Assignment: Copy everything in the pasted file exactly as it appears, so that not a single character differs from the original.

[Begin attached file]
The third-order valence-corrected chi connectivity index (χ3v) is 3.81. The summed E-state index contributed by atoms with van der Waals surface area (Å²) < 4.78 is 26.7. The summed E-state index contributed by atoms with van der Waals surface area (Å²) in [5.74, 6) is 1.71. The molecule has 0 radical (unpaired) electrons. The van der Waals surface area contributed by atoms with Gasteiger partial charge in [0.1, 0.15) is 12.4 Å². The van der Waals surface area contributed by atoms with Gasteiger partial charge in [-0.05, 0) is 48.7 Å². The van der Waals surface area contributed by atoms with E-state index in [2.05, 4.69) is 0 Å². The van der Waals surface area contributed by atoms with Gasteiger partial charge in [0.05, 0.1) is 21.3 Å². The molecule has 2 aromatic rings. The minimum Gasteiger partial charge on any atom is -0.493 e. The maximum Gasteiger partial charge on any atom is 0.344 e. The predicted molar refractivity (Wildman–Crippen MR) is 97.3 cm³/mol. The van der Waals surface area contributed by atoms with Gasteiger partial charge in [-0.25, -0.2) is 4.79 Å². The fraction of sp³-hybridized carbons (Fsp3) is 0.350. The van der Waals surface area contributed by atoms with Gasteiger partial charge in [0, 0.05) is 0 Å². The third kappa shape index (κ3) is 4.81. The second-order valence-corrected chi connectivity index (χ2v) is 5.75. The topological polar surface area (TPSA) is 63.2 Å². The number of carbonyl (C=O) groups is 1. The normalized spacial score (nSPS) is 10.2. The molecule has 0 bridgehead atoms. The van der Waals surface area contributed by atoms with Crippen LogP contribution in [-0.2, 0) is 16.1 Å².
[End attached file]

The third-order valence-corrected chi connectivity index (χ3v) is 3.81. The summed E-state index contributed by atoms with van der Waals surface area (Å²) < 4.78 is 26.7. The summed E-state index contributed by atoms with van der Waals surface area (Å²) in [5.74, 6) is 1.71. The molecule has 0 radical (unpaired) electrons. The van der Waals surface area contributed by atoms with Gasteiger partial charge in [0.1, 0.15) is 12.4 Å². The van der Waals surface area contributed by atoms with Gasteiger partial charge in [-0.05, 0) is 48.7 Å². The van der Waals surface area contributed by atoms with E-state index in [2.05, 4.69) is 0 Å². The van der Waals surface area contributed by atoms with Gasteiger partial charge in [0.05, 0.1) is 21.3 Å². The molecule has 2 aromatic rings. The minimum Gasteiger partial charge on any atom is -0.493 e. The maximum Gasteiger partial charge on any atom is 0.344 e. The predicted molar refractivity (Wildman–Crippen MR) is 97.3 cm³/mol. The van der Waals surface area contributed by atoms with Gasteiger partial charge in [-0.25, -0.2) is 4.79 Å². The fraction of sp³-hybridized carbons (Fsp3) is 0.350. The van der Waals surface area contributed by atoms with Gasteiger partial charge in [0, 0.05) is 0 Å². The third kappa shape index (κ3) is 4.81. The second-order valence-corrected chi connectivity index (χ2v) is 5.75. The topological polar surface area (TPSA) is 63.2 Å². The number of carbonyl (C=O) groups is 1. The normalized spacial score (nSPS) is 10.2. The molecule has 0 bridgehead atoms. The van der Waals surface area contributed by atoms with Crippen LogP contribution in [-0.2, 0) is 16.1 Å².